The race to pull ahead of the pack is still on for the UK’s trio of top digital banks, as Monzo, Starling and Revolut jostle for primacy in retail banking innovation.
In January, Fintech Files published a State of the Fintech Union analysis, sizing up the opportunities and risks that lay ahead for the UK’s three most prolific digital banks in 2021. Eight months on and an annual report from each player later, it is time to take another look at how they have done so far.
The coronavirus pandemic has certainly had an impact, just as it did for firms all over the world. But the most important thing to note is that, profitability or user numbers aside, no one bank’s starting point or mission is the same. Though each firm is vying to become an everyday bank for the masses, their approach, roadmap and target milestones differ widely.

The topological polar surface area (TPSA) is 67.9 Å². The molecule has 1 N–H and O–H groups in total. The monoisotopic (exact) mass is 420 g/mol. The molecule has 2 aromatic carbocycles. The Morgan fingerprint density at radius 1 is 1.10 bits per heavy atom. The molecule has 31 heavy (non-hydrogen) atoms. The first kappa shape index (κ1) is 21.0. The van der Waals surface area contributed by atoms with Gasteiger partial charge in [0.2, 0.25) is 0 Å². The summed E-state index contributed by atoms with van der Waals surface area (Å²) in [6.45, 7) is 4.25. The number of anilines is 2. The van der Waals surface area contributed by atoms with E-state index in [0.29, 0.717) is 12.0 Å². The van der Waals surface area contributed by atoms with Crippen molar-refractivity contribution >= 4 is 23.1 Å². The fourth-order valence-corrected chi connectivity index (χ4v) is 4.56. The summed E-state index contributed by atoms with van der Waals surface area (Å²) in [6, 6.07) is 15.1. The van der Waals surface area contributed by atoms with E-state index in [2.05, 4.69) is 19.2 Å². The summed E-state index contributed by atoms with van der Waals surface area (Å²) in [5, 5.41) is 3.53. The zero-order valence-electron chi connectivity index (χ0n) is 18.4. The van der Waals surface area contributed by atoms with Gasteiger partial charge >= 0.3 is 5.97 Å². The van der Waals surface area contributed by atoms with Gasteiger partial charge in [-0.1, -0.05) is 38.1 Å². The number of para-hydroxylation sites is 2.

Starling Bank, for example, wants to become the digital version of a high-street bank — a more nimble version of Lloyds, an innovative Barclays, a cost-effective HSBC. Monzo is more concerned with reinventing banking from the ground up, attempting to reconfigure the way we think and use money with technology. Revolut is aiming at expansion in every segment imaginable for a financial app: travel, wealth management and cryptocurrencies to name but a few.
That being said, the balance sheet still rules supreme, particularly as these companies mature and begin to think about life in public markets.
“We are now in an era of convergence, not divergence, when it comes to everyday banking,” said Tom Merry, who manages Accenture’s UK banking strategy practice.
“When these big three emerged on the scene they were talking about divergence from the traditional model, from what the incumbents were going to do. In the last 18 months, it has become apparent how important traditional balance-sheet income remains for a financial services firm.”